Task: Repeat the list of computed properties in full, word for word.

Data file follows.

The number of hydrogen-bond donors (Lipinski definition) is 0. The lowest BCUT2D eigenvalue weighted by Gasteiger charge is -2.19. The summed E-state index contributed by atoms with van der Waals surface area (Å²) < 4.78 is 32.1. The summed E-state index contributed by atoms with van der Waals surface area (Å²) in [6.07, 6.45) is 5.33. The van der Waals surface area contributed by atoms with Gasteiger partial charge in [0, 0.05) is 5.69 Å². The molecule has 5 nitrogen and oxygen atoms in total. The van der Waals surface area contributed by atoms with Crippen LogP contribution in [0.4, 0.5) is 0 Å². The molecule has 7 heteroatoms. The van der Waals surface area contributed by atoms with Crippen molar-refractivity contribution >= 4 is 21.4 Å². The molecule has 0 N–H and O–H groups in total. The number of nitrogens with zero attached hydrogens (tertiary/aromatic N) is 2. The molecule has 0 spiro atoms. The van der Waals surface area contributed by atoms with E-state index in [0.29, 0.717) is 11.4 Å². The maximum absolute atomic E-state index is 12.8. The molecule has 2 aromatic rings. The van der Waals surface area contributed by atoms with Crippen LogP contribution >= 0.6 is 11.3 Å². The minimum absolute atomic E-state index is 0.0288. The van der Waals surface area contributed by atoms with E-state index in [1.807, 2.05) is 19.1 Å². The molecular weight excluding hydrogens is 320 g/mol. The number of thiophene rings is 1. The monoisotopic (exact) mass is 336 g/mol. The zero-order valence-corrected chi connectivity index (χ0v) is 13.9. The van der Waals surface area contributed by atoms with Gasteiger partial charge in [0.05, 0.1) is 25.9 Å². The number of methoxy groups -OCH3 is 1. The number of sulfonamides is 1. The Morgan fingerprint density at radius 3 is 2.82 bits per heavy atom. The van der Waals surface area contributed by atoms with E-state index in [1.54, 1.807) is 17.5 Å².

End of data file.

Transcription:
The number of hydrogen-bond donors (Lipinski definition) is 0. The lowest BCUT2D eigenvalue weighted by Gasteiger charge is -2.19. The summed E-state index contributed by atoms with van der Waals surface area (Å²) < 4.78 is 32.1. The summed E-state index contributed by atoms with van der Waals surface area (Å²) in [6.07, 6.45) is 5.33. The van der Waals surface area contributed by atoms with Gasteiger partial charge in [0, 0.05) is 5.69 Å². The molecule has 5 nitrogen and oxygen atoms in total. The van der Waals surface area contributed by atoms with Crippen LogP contribution in [0.4, 0.5) is 0 Å². The molecule has 7 heteroatoms. The van der Waals surface area contributed by atoms with Crippen molar-refractivity contribution >= 4 is 21.4 Å². The molecule has 0 N–H and O–H groups in total. The number of nitrogens with zero attached hydrogens (tertiary/aromatic N) is 2. The molecule has 0 spiro atoms. The van der Waals surface area contributed by atoms with E-state index in [0.29, 0.717) is 11.4 Å². The maximum absolute atomic E-state index is 12.8. The molecule has 2 aromatic rings. The van der Waals surface area contributed by atoms with Crippen LogP contribution >= 0.6 is 11.3 Å². The minimum absolute atomic E-state index is 0.0288. The van der Waals surface area contributed by atoms with E-state index in [1.807, 2.05) is 19.1 Å². The molecular weight excluding hydrogens is 320 g/mol. The number of thiophene rings is 1. The monoisotopic (exact) mass is 336 g/mol. The zero-order valence-corrected chi connectivity index (χ0v) is 13.9. The van der Waals surface area contributed by atoms with Gasteiger partial charge in [0.05, 0.1) is 25.9 Å². The number of methoxy groups -OCH3 is 1. The number of sulfonamides is 1. The Morgan fingerprint density at radius 3 is 2.82 bits per heavy atom. The van der Waals surface area contributed by atoms with E-state index in [1.54, 1.807) is 17.5 Å².